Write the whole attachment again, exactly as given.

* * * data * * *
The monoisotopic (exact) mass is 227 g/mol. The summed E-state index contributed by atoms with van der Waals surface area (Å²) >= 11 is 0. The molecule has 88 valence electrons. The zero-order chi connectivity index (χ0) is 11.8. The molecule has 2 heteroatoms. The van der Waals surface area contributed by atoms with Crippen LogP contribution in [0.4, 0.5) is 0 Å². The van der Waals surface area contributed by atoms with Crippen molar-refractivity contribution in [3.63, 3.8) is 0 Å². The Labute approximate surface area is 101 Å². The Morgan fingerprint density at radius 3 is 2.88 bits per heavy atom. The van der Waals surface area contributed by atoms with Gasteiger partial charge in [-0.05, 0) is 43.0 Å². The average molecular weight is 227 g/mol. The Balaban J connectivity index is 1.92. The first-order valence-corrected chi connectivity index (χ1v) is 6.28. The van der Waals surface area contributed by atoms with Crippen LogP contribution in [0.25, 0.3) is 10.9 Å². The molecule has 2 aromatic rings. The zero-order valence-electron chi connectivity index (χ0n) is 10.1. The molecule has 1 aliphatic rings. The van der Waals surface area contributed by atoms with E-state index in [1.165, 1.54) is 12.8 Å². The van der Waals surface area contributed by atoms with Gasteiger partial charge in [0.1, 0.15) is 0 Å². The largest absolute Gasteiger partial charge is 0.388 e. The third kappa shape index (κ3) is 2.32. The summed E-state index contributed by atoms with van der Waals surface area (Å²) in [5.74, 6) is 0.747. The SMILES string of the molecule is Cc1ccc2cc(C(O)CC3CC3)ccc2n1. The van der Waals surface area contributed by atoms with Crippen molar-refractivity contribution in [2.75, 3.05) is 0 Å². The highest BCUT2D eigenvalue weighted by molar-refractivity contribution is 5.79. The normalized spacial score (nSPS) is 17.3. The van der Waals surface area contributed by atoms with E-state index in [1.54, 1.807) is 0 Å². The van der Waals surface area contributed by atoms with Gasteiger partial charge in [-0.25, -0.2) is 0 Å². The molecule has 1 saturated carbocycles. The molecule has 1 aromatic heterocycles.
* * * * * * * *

The monoisotopic (exact) mass is 227 g/mol. The summed E-state index contributed by atoms with van der Waals surface area (Å²) >= 11 is 0. The molecule has 88 valence electrons. The zero-order chi connectivity index (χ0) is 11.8. The molecule has 2 heteroatoms. The van der Waals surface area contributed by atoms with Crippen LogP contribution in [0.4, 0.5) is 0 Å². The van der Waals surface area contributed by atoms with Crippen molar-refractivity contribution in [3.63, 3.8) is 0 Å². The Labute approximate surface area is 101 Å². The Morgan fingerprint density at radius 3 is 2.88 bits per heavy atom. The van der Waals surface area contributed by atoms with Gasteiger partial charge in [-0.05, 0) is 43.0 Å². The average molecular weight is 227 g/mol. The Balaban J connectivity index is 1.92. The first-order valence-corrected chi connectivity index (χ1v) is 6.28. The van der Waals surface area contributed by atoms with Crippen LogP contribution in [0.25, 0.3) is 10.9 Å². The molecule has 2 aromatic rings. The zero-order valence-electron chi connectivity index (χ0n) is 10.1. The molecule has 1 aliphatic rings. The van der Waals surface area contributed by atoms with E-state index in [1.165, 1.54) is 12.8 Å². The van der Waals surface area contributed by atoms with Gasteiger partial charge in [0.1, 0.15) is 0 Å². The largest absolute Gasteiger partial charge is 0.388 e. The third kappa shape index (κ3) is 2.32. The summed E-state index contributed by atoms with van der Waals surface area (Å²) in [5.74, 6) is 0.747. The SMILES string of the molecule is Cc1ccc2cc(C(O)CC3CC3)ccc2n1. The van der Waals surface area contributed by atoms with Crippen molar-refractivity contribution in [2.75, 3.05) is 0 Å². The highest BCUT2D eigenvalue weighted by molar-refractivity contribution is 5.79. The normalized spacial score (nSPS) is 17.3. The van der Waals surface area contributed by atoms with E-state index in [1.54, 1.807) is 0 Å². The van der Waals surface area contributed by atoms with Gasteiger partial charge in [-0.25, -0.2) is 0 Å². The molecule has 1 saturated carbocycles. The molecule has 1 aromatic heterocycles.